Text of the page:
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Plant Trees, Save Energy!

Did you know that properly placed trees can reduce energy costs year round? Trees not only cool the air, naturally, through the process of evapotranspiration, but trees also serve as both sources of shade and wind barriers to reduce the energy demands on your home.

Strategic tree selection and location will get the most energy saving benefits for your home. Assess your energy needs based on your specific environment and the position of your home.

In the Sacramento region, we experience hot, dry summers. Planting a deciduous tree on the west side of a house provides cooling shade in the summer. Shade trees can lower a household's cooling costs by nearly one-third. In winter, after it loses its leaves, the same tree lets in sunlight that cuts heating and lighting bills.

An evergreen on the west side blocks sun all year long, making a home colder and darker in winter. Rather plant evergreens on the north side of your home. Evergreen trees create wind breaks, which block cold winter winds. They ease the load on your home heating system, which saves you energy and money on your heating bill.

The Sacramento region is characterized by our hot, Mediterranean climate. Only four other locations in the world share our particular climate: parts of Australia, South Africa, Central Asia and Chile. In addition to sharing the same summer heat with these areas, we also have a common dry, clay soil. Plants and trees adapted to these dry environments absorb moisture retained in clay soils via tiny root tips and root hairs. Large plants, like mature trees, may not show signs of stress for years. Following are some guidelines to maintaining healthy mature trees in our Mediterranean climate.

Water: Select plants that do not have high water requirements. If you choose plants that need more water, create specific planting areas away from plants that do better in Mediterranean climates. Use only the amount of water that plants require. Overwatering destroys roots and prohibits moisture absorption. Excess water will also create an environment for disease.

Aeration: Allow time between watering to allow soil to dry slightly. Many mature trees and shrubs may only need water on a weekly, bi-weekly or monthly basis during the non-rainy months. Plants absorb water through capillary action, meaning oxygen must be present in the soil for root tips to “suck” up water.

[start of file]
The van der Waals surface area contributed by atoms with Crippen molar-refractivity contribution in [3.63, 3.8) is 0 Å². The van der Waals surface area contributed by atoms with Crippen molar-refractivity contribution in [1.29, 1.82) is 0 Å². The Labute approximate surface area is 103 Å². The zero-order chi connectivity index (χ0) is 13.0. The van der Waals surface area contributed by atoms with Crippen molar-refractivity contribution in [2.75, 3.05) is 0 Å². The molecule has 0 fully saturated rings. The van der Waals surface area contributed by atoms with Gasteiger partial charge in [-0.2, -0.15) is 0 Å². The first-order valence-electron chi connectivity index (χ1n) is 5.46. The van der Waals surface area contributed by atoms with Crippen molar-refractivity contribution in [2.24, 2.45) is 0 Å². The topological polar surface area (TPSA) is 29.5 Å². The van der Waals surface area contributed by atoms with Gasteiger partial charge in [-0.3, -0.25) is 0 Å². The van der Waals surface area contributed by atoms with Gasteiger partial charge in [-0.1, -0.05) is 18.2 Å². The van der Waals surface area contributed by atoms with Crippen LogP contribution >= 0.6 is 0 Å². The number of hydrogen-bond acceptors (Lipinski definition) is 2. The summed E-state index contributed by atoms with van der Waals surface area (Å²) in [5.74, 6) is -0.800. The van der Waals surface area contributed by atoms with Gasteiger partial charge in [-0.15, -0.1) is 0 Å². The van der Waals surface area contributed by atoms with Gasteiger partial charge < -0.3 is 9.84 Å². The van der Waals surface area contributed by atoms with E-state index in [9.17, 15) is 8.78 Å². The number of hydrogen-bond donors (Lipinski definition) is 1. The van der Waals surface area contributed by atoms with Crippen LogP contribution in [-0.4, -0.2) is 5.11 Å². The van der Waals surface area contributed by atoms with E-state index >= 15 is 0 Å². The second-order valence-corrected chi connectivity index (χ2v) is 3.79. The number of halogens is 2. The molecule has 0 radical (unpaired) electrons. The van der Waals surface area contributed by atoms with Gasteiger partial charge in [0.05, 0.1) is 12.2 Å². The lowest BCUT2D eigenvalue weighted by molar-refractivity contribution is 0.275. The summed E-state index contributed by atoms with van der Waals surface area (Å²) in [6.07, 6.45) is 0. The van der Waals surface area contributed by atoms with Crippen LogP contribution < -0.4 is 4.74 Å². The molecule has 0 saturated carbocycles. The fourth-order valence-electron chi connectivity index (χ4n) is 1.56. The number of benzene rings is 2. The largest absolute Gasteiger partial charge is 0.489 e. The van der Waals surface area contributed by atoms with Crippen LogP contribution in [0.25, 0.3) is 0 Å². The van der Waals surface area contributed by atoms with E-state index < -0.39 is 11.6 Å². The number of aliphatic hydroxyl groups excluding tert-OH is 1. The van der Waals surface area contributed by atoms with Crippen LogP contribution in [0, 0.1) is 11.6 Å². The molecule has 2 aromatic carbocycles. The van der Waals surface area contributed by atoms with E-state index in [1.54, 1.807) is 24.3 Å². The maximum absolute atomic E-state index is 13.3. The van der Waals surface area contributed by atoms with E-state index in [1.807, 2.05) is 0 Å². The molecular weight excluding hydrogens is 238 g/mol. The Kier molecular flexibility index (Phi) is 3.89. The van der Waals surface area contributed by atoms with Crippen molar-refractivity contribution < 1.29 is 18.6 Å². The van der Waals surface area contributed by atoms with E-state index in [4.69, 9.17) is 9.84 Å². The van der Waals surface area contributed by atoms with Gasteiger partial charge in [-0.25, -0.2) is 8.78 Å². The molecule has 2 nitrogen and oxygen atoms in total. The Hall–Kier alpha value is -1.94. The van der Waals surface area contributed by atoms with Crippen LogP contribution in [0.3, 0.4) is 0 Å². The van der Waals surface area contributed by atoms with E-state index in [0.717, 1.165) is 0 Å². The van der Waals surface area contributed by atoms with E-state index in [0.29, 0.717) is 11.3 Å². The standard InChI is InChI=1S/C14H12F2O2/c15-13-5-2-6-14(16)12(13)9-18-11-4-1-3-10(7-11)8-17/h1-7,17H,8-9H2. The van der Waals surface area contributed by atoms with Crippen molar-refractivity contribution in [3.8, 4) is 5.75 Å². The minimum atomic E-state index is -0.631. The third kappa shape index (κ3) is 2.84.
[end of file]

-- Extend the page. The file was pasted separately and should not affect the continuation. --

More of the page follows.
Protection: Do not pile soil, bark chips, rock, or any material around the base of trees. The crown of the tree where the trunk meets the roots should be just above the soil line. Additionally, avoid using string trimmers at the base of trees. Weed trimmers often cause damage to the bark of the tree making the tree susceptible to decay. Trees may stand upright for many years having considerable decay that goes unnoticed. When they “suddenly” fail, it is discovered that decay at the base has been happening for years.

Pruning: Small amounts of pruning over time helps to create a healthy structure and a longer lived tree. Heavy or diseased limbs can fail due to neglectful attention to pruning. Over-pruning and topping are damaging to trees, costly, generally ugly and can create dangerous trees. A tree canopy is designed to make the right amount of carbohydrates needed for health. When over-pruned, roots use up carbohydrates that are not replaced regularly causing the leaf canopy to receive less nutrients and water. Generally trees are pruned during the winter months. Some amount of summer pruning can be desirable to reduce excess limb weight. Some trees may lose branches during the summer when canopies are at their heaviest.

Consistency: Plants do not respond well to change or to being asked to live in inhospitable environments. Watering and pruning amounts and timing make a difference.

Mature trees create harmony in our Mediterranean environment. With the help of Certified Arborists and Consulting Arborists, your mature tree can be an asset to our community. For more helpful information for growing healthy trees in Sacramento, and tips on choosing the right tree, check out the Sacramento Tree Foundation’s website:


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